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The Alternatives To Spiking Restaurant Costs

Those of us in the restaurant business were initially taught to be “penny profit” managers because of the reality that a penny here or there over a large individual unit transaction base, or over a district, region or system of units, adds up. Pretty easy math. But many of us have been shocked by cost increases over the last few years. In talking to some operators, here are some recent soundings on cost shock:


2017 Cost

2000  or as noted cost

Number of years

Chicken Wings, MI

$2.99 pound

$.68 pound

16 year cycle

Cost for a fight showing on Cable TV


 per 6K unit

$1200 per 6K unit

16 year cycle

Minimum Wage, Los Angeles, CA

$12.00 hour

$6.25 hour

16 year cycle

Rent for 3K storefront, 71st and Lexington, Manhattan

$360,000 /year plus NNN

$18,000/year, plus NNN

54 year cycle, 1963 to 2017


Now, that’s a boatload of inflation. Imagine how the breakeven sales level has soared on the Manhattan operator. But these are mainly costs that we have little to no control over. The restaurant operator in question innovated by working to lower cost and mix on wings by inventing a tasty breaded chicken bites  alternative, whole breasts breaded with spicy flavors. But the cost of the fight (think: Mayfield v. McGregor[1]), the minimum wage (think: how it raises the overall market) and the rent is really almost out of our hands. Would the Manhattan operator do as well if he relocated to Staten Island? Probably not.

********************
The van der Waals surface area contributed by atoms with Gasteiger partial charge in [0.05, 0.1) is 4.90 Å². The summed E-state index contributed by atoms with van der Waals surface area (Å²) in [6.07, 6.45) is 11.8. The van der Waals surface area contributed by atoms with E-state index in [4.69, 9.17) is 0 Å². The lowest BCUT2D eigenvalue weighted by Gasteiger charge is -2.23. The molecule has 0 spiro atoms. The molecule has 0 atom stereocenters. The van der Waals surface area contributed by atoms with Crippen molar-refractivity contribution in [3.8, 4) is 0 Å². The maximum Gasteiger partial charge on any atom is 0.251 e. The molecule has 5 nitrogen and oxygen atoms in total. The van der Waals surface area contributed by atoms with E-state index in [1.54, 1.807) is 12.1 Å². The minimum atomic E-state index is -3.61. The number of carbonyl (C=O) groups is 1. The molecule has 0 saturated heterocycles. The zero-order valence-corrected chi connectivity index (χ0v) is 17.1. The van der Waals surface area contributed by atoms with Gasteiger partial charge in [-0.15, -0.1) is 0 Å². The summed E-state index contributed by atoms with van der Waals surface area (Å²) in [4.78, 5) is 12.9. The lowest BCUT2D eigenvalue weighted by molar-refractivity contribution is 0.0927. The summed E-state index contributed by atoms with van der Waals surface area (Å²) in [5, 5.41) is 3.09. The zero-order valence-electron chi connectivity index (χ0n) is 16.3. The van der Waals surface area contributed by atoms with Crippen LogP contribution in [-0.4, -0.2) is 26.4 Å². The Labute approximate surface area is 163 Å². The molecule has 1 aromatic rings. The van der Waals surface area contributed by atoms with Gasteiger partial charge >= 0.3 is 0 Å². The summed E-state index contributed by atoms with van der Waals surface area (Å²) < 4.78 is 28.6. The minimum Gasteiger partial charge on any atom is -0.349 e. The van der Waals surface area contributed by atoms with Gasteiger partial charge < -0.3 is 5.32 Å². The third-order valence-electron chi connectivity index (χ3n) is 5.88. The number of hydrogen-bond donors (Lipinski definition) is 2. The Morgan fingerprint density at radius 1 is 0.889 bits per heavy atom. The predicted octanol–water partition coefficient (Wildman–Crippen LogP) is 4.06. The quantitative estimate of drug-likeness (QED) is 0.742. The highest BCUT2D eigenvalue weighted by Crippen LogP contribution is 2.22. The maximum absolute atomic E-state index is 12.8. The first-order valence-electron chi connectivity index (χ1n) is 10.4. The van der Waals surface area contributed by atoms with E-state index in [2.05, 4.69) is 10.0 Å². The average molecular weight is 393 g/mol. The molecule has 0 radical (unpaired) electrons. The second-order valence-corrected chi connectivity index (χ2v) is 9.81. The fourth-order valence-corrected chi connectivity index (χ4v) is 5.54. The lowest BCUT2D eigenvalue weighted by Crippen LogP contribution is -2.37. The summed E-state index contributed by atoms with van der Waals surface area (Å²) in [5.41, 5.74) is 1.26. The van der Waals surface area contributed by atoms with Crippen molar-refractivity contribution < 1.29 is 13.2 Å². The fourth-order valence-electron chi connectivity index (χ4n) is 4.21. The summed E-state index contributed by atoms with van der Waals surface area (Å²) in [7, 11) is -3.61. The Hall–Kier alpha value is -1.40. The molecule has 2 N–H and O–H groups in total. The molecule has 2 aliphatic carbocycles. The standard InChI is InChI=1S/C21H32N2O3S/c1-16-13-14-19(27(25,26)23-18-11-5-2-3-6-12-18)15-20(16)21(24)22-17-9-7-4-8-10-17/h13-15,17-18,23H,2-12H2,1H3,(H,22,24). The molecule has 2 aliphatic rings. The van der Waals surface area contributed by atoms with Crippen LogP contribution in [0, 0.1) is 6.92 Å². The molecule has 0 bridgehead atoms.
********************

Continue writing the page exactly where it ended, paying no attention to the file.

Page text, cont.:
There are still matters under either somewhat under or mostly under our control that have to be given more priority to help restaurant operators under their banner (franchisees) offset the inevitable cost spikes. For franchisors, they are the brand steward and must lead the way.

  1. While there has been some progress lately in terms of smaller prototypes seen, new restaurants, especially drive thru restaurants are still too large. Too large equals more CAPEX, higher HVAC and other operating costs. For casual dining restaurants and sports bars, it makes for a very lonely place to guests to hang out. It is understood that legacy 1970s units that are rebranded might be big, as everything was then.   But those units are going away as neighborhoods change. If a scrape and rebuild is done, why can’t it be smaller? The extra space can be repurposed into a patio or double drive thru if warranted. 
  2. Employee turnover reached the highest level in a decade last month, per Black Box/PeopleReport. We really still do not know how to communicate with employees. Reducing turnover is the only way to counter the effects of wage rate increases.
  3. Missing upsells remains epidemic especially in fast casual operations and QSRs. Digital and online sales platforms routinely outsell human beings.